Planners from Boymelgreen Development were scheduled to present the latest draft of its proposal for the historic theater, which could house 250 residential units, a senior center and retail space if all governing bodies approve the $100 million project.
"Flushing is on the radar screen with all the elected officials in New York City, and it is a very prominent and dynamic community that the city hopes to make serious commitments and investments in," project developer William Kim said. "This is really the start. It's the catalyst for that process."
The development committee of Community Board 7 was scheduled to meet Wednesday night to determine whether to recommend the project to the full board at its meeting Monday night.
Boymelgreen, a Brooklyn-based company, has owned the RKO Keith's property since October 2002 when it bought it from developer Tommy Huang. Under Huang's ownership, the landmarked lobby of the theater fell into ruin. He was later convicted of a felony charge of ignoring asbestos contamination and spilling hundreds of gallons of fuel oil in the basement.
After Huang was fined $5,000 and sentenced to five years of probation, he filed a $39 million lawsuit against the city for unfair punishment.
When the state ended his probation two years ago, he dropped his suit and sold his property to Boymelgreen for $16 million.
Kim said the new building on the property would cost the company more than $100 million to construct.
"It's a real stand-out building that has high costs and high design," he said. "This building would be seen with tremendous aesthetic value and appreciation, even if it were placed in the middle of Manhattan."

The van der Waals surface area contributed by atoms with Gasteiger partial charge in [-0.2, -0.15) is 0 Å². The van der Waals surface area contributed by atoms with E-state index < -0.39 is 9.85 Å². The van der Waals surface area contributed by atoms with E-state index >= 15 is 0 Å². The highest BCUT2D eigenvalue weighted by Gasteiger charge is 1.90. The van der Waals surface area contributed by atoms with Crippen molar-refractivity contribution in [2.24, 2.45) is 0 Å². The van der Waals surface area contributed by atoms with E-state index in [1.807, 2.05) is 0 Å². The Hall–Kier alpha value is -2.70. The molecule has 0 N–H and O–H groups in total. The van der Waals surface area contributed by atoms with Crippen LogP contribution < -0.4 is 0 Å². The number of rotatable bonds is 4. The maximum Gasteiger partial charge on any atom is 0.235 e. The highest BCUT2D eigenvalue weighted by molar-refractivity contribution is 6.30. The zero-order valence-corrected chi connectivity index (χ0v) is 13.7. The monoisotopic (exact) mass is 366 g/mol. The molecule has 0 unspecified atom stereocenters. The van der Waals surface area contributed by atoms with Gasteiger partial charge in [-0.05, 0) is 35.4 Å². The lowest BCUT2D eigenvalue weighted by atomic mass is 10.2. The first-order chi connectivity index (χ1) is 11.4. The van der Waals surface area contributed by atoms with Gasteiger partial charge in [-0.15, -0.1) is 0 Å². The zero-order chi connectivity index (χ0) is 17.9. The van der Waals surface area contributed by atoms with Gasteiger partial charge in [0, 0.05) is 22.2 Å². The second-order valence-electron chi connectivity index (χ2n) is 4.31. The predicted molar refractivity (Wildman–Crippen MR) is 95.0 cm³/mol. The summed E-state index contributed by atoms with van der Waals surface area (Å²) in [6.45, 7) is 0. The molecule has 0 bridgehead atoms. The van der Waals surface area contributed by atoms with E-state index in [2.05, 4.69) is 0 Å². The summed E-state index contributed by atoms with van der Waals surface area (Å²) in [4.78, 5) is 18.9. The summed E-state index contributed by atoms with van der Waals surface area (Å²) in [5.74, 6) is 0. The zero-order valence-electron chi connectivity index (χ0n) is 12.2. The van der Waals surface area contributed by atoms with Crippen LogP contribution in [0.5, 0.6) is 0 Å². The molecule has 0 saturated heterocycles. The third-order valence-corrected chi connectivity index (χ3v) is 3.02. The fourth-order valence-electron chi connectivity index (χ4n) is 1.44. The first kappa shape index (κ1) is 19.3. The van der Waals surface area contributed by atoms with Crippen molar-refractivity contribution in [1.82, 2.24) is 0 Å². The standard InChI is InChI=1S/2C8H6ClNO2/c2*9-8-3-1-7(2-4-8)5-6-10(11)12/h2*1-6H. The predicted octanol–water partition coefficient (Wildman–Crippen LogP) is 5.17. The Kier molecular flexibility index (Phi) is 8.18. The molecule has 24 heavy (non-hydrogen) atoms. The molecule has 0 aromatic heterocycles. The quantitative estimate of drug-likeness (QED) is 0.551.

He estimated the proposed facility would accommodate 250 apartments, 30,000 square feet of retail space and a 125,000-square-foot senior center.
CB7 Chairman Gene Kelty said the plans call for a 16- to 17-story building, which meets the criteria set forth by the Federal Aviation Administration. In that area of Flushing, buildings cannot exceed 195 feet because of flight arrivals and departures from nearby LaGuardia Airport. The buildings near the RKO Keith's are not high-rises.
"We told them we would fast-track them," Kelty said of the developer's proposal. "Only they will be the ones (who) could slow it down."
The RKO Keith's Theater has been dormant since 1986. In a building tour last year, civic leaders saw the once-grandiose lobby covered in graffiti and blanketed in dust.
"The existing condition of the landmark is terrible," Kim said.
It has taken Boymelgreen a year and a half to devise a proposal for the property, which is surrounded by other buildings and also complicated by a high water line at the ground level.
"Not only do we have a tight parameter about how we can design and develop the building, but it's also a spacing issue," Kim said. "We have a lot of eyes on this building so we have to make it a beautiful building."
The proposed construction requires the company to apply for a variance with the community board because Kelty said the design is "excessively bulky."
In June, when the developers first presented the proposal to CB 7, District Manager Marilyn Bitterman said the company's changes were the most dramatic she had seen in her 27 years on the board.
Kelty said the cost of developing the property is high, and therefore developers must propose a building that could bring them a return.
The lobby requires significant refurbishing, Kelty said, since the stately brass doors and fountain mysteriously disappeared from the theater under Huang's watch.
Boymelgreen Developers said the lobby will be the centerpiece of the first-floor retail component of the plan.
Kim said he hopes the city Board of Standards and Appeals will approve the developer's plans late this spring.
"Dependent on how sympathetic they are with the economic circumstances and the challenges in what we can build here, we'll see whether we can move forward with the building," Kim said.
Reach reporter Cynthia Koons by e-mail at news@times
©2004 Community News Group
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